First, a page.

Well, as an ancient radio show host would say, “Now, you’re gonna hear the rest of the story.” Spitz invested countless hours of research and sleuthing to come up with a more in-depth and, in some situations, gut-wrenching back story of The Beatles life cycle, from unknowns to way-too-famous performers. This reviewer listened to the audio version of the book narrated by Alfred Molina, who is himself a well-known actor in films and on stage. Molina’s confident depiction of the various voices and accents is a real listening pleasure. It also helps to have a well-written narrative which Spitz delivers chapter after chapter.
The saga comes to life with frequent quotes from the people who populated The Beatles’ world (e.g., Brian Epstein, Sir George Martin, Stuart Sutcliffe and his wife, etc.). To his credit, Spitz did not include any of the band’s music in the audio book. Whether this was due to the cost of the needle-drop or a conscious choice, it kept this listener focused on the interactions and emotions felt by all involved.
Honestly, it’s easy to jump on one’s laptop, go to You Tube and enjoy their music. It’s more of a challenge to stay with the biography and learn that these adorable fellows had plenty of emotional baggage and personal interactions that did not always bode well for the group. Also, the rock scene in England and the USA was fueled by a wide array of illegal drug use. The Beatles enjoyed their share of drugs, girls and fame. Donovan was a pal as were other famous British rockers. In the end it all fell apart and they were a group – a band – for less than a decade.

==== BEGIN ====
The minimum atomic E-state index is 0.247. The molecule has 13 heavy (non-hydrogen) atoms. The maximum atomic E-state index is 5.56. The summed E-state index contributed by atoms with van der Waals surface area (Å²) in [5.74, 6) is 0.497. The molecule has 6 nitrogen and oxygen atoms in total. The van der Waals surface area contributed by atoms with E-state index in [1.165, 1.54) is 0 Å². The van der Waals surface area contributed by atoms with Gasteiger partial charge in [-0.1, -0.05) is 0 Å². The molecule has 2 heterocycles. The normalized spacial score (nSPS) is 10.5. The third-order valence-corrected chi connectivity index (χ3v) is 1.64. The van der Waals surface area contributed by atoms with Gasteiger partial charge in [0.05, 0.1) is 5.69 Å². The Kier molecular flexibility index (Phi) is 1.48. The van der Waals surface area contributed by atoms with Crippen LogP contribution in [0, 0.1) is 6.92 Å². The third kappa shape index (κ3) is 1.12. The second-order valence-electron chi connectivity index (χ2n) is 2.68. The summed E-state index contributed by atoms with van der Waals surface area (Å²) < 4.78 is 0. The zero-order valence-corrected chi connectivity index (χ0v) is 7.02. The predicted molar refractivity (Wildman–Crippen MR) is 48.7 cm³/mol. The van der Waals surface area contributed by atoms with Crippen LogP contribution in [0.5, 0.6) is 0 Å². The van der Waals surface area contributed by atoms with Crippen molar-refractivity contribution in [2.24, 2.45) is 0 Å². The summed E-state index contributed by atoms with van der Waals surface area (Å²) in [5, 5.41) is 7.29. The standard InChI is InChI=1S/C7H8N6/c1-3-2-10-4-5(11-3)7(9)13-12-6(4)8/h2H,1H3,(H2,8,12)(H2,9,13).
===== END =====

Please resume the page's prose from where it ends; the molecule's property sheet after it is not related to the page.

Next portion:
As the final track of the CD closed out, this reviewer felt the enormous loss of something magical, something heard for the first time over a Ford Falcon station wagon radio as Martha drove the carpool group to our northern California high school. It was love at first listen and it still is…
This audiobook was purchased by the reviewer’s husband. It is available via Audible.com .
Filed under Uncategorized
Tagged as 1960's, 1970s, Alfred Molina, Audible Audio Edition, Audible.com, audio book, audiobook, band biography, biography, Bob Spitz, book review, Brian Epstein, Donovan, drug use, England, fame, George Harrison, George Martin, Germany, Hamburg, iconic rock group, John Lennon, Joseph's Reviews, Liverpool, Meet the Beatles, music, musicians, Paul McCartney, popular music, recommended books, Ringo Starr, rock music, Ruta Arellano, Simon & Schuster Audio, Sir George Martin, Strawberry Fields Forevery, Stuart Sutcliffe, television, The Beatles, The Biography, The Ed Sullivan Show, The Fab Four, United States, Wordpress book review site, You Tube